I've already seen Reggie inspire the wrath of Bernard Shaw. As well as featuring in the correpondence of this great man of letters Reggie also featured as a version of himself in a novel by Roy Horniman (author of the novel which became 'Kind Hearts & Coronets') and in an early novel by the Restauranteur and first ever 'TV Chef' Marcel Boulestin.
However fictional versions of Reggie are still surfacing and I recently established that an early short story by Agatha Christie; 'The Affair at the Victory Ball' bears some remarkable similarities to the events of that night in Novemeber 1918. The names of some of the characters echo not only this scandal but another infamous episode in Reggie's life.
The synopsis of The Affair at the Victory Ball is as follows (source: Wikipedia)
Chief Inspector Japp asks Poirot to assist Scotland Yard
in the strange events which took place at a recent costumed Victory
Ball. A group of six people, headed by the young Viscount Cronshaw,
attended dressed in the costume of the Commedia dell'arte. Lord Cronshaw was Harlequin,
his uncle, the honourable Eustace Beltane, was Punchinello and Mrs
Mallaby, an American widow, was Punchinella. In the roles of Pierrot and Pierette
were Mr and Mrs Christopher Davidson (he being a stage actor) and
finally, Miss "Coco" Courtenay, an actress rumoured to be engaged to
Lord Cronshaw, was Columbine.
The night went badly from the start when it was obvious to the party
that Cronshaw and Miss Courtenay were not on speaking terms. The latter
was crying and asked Chris Davidson to take her home to her flat in
Chelsea. When they had gone, a friend of Cronshaw's spotted Harlequin in
a box looking down on the ball and called up to him to join them on the
main floor. Cronshaw left the box to join them but then disappeared. He
was found ten minutes later on the floor of the supper room, stabbed
through the heart with a table knife, his body strangely stiff. Coco
Courtenay is found dead in her bed from an overdose of cocaine; at the
inquest that followed, it was found that she was addicted to the drug.
Poirot starts to investigate, finding out to everyone's puzzlement that
Cronshaw was emphatically opposed to drugs, that Beltane's costume had a
hump and a ruffle and that a curtained recess exists in the supper
room. He arranges a get-together of the people involved at his flat
where he puts on a shadowed presentation across a back-lit screen of the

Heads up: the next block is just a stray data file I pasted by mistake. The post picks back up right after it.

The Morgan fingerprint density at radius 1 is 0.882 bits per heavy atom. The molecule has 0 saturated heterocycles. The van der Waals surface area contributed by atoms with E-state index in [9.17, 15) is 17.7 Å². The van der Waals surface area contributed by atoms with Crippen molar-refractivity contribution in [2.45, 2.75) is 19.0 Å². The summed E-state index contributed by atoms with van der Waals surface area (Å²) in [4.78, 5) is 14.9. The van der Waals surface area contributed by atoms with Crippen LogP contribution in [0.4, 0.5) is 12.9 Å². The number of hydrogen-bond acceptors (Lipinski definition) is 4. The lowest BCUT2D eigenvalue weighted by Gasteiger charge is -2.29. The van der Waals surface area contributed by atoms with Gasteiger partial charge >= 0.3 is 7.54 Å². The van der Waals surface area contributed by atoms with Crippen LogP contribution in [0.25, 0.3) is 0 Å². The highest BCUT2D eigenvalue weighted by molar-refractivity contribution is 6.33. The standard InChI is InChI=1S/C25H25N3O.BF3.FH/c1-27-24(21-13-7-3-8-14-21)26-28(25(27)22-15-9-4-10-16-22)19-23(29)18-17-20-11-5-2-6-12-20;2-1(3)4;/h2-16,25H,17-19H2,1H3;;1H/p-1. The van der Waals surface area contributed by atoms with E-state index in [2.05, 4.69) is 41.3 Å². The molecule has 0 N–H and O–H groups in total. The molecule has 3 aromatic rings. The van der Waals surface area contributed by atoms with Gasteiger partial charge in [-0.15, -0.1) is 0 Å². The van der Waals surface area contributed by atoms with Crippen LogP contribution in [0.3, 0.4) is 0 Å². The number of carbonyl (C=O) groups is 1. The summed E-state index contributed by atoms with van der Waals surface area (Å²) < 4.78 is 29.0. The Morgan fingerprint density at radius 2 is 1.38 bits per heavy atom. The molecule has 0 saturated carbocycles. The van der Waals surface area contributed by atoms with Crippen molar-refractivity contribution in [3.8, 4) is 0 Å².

six costumes but then reveals that there were actually five. Underneath
Pierrot's loose garb is that of the slimmer-fitting Harlequin. Davidson
leaps forward and curses Poirot but is quickly arrested by Japp.
Poirot reveals that the strength with which the knife was plunged
into Cronshaw meant that a man was responsible for the crime. The
stiffness of the body meant he had been dead for some time and not
killed in the ten-minute interval between being seen in the box and then
being found dead on the floor, therefore the figure seen as Harlequin
was one of the others. It could not have been Beltane as his costume was
too elaborate to change quickly. Davidson killed Cronshaw earlier, hid
the body in the curtained recess, then took Courtenay home where he fed
her an overdose of the drug. He did not stay there as he claimed but
returned immediately. His motive was self-preservation as it was he who
had been supplying Courtenay with drugs and Cronshaw was on the point of
finding out and exposing him.
So Davidson (an actor!) feeds an overdose of cocaine to the young actress 'Courtenay'. Davidson as her supplier was fearful of exposure by Cronshaw and decides to dispose of him.
This is an interesting twist of the story not just because Courtenay was dressed as Columbine - The mistress of Harlequin in the Comedia Del Arte. It is also interesting in using the name of Cronshaw - here promoted to a Lord of the realm as the innocent and wronged party in the tale.
William Cronshaw was the name of the Manchester business man blackmailed by Rose and John Power over his relationship with their son. Reggie was implicated in the case and had in fact introduced Cronshaw to young Powers.
This was Agatha Christies first published short story appearing in issue 1571 of 'The Sketch' in March 1923. It was a hit and many more of her stories appeared in the Sketch during that year.
These were collected together and published in the mid 1970's. The story; substantially fleshed out and putting 'Davidson' at the centre of the tale; featured in series 3 of the David Suchet TV version of the famous Belgian detective.